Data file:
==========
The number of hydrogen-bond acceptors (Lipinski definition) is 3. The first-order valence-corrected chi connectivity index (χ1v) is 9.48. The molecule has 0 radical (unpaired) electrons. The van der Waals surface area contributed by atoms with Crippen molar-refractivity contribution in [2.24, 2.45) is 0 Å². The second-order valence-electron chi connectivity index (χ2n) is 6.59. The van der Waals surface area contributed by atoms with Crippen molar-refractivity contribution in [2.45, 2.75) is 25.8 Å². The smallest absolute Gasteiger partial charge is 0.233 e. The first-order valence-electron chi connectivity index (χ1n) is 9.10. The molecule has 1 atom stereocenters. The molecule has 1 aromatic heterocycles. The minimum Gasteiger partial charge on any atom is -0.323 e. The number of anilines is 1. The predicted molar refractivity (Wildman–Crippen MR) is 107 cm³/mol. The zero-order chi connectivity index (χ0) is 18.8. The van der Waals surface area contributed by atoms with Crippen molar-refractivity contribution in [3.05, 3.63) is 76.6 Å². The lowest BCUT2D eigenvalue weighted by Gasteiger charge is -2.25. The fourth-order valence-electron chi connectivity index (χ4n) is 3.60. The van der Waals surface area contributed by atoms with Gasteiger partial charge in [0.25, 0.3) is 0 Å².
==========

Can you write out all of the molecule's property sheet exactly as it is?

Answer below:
The number of hydrogen-bond acceptors (Lipinski definition) is 3. The first-order valence-corrected chi connectivity index (χ1v) is 9.48. The molecule has 0 radical (unpaired) electrons. The van der Waals surface area contributed by atoms with Crippen molar-refractivity contribution in [2.24, 2.45) is 0 Å². The second-order valence-electron chi connectivity index (χ2n) is 6.59. The van der Waals surface area contributed by atoms with Crippen molar-refractivity contribution in [2.45, 2.75) is 25.8 Å². The smallest absolute Gasteiger partial charge is 0.233 e. The first-order valence-electron chi connectivity index (χ1n) is 9.10. The molecule has 1 atom stereocenters. The molecule has 1 aromatic heterocycles. The minimum Gasteiger partial charge on any atom is -0.323 e. The number of anilines is 1. The predicted molar refractivity (Wildman–Crippen MR) is 107 cm³/mol. The zero-order chi connectivity index (χ0) is 18.8. The van der Waals surface area contributed by atoms with Crippen molar-refractivity contribution in [3.05, 3.63) is 76.6 Å². The lowest BCUT2D eigenvalue weighted by Gasteiger charge is -2.25. The fourth-order valence-electron chi connectivity index (χ4n) is 3.60. The van der Waals surface area contributed by atoms with Gasteiger partial charge in [0.25, 0.3) is 0 Å².